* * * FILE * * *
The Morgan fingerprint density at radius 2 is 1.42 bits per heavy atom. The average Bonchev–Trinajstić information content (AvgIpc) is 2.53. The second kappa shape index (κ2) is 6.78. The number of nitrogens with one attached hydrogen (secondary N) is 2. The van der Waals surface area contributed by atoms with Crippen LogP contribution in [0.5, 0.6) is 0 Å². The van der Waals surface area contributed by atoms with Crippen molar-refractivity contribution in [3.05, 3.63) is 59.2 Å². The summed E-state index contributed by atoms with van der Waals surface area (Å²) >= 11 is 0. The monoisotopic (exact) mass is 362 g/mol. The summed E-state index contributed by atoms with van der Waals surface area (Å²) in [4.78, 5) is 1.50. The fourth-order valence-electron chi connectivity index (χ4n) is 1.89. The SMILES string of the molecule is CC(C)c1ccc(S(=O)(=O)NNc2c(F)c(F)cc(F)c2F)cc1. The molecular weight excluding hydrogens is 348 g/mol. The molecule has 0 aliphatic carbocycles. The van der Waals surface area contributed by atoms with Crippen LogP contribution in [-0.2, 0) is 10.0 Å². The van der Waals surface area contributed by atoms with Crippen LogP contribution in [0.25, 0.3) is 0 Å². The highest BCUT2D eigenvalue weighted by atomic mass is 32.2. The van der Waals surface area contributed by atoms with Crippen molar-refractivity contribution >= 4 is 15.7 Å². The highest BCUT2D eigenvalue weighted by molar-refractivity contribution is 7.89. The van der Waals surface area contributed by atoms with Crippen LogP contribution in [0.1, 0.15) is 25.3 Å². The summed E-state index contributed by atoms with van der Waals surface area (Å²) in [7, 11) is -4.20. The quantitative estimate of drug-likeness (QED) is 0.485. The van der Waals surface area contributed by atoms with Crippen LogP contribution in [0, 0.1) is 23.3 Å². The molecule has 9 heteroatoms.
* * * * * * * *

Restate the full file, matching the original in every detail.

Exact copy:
The Morgan fingerprint density at radius 2 is 1.42 bits per heavy atom. The average Bonchev–Trinajstić information content (AvgIpc) is 2.53. The second kappa shape index (κ2) is 6.78. The number of nitrogens with one attached hydrogen (secondary N) is 2. The van der Waals surface area contributed by atoms with Crippen LogP contribution in [0.5, 0.6) is 0 Å². The van der Waals surface area contributed by atoms with Crippen molar-refractivity contribution in [3.05, 3.63) is 59.2 Å². The summed E-state index contributed by atoms with van der Waals surface area (Å²) >= 11 is 0. The monoisotopic (exact) mass is 362 g/mol. The summed E-state index contributed by atoms with van der Waals surface area (Å²) in [4.78, 5) is 1.50. The fourth-order valence-electron chi connectivity index (χ4n) is 1.89. The SMILES string of the molecule is CC(C)c1ccc(S(=O)(=O)NNc2c(F)c(F)cc(F)c2F)cc1. The molecular weight excluding hydrogens is 348 g/mol. The molecule has 0 aliphatic carbocycles. The van der Waals surface area contributed by atoms with Crippen LogP contribution in [-0.2, 0) is 10.0 Å². The van der Waals surface area contributed by atoms with Crippen LogP contribution in [0.25, 0.3) is 0 Å². The highest BCUT2D eigenvalue weighted by atomic mass is 32.2. The van der Waals surface area contributed by atoms with Crippen molar-refractivity contribution >= 4 is 15.7 Å². The highest BCUT2D eigenvalue weighted by molar-refractivity contribution is 7.89. The van der Waals surface area contributed by atoms with Crippen LogP contribution in [0.1, 0.15) is 25.3 Å². The summed E-state index contributed by atoms with van der Waals surface area (Å²) in [7, 11) is -4.20. The quantitative estimate of drug-likeness (QED) is 0.485. The van der Waals surface area contributed by atoms with Crippen LogP contribution in [0, 0.1) is 23.3 Å². The molecule has 9 heteroatoms.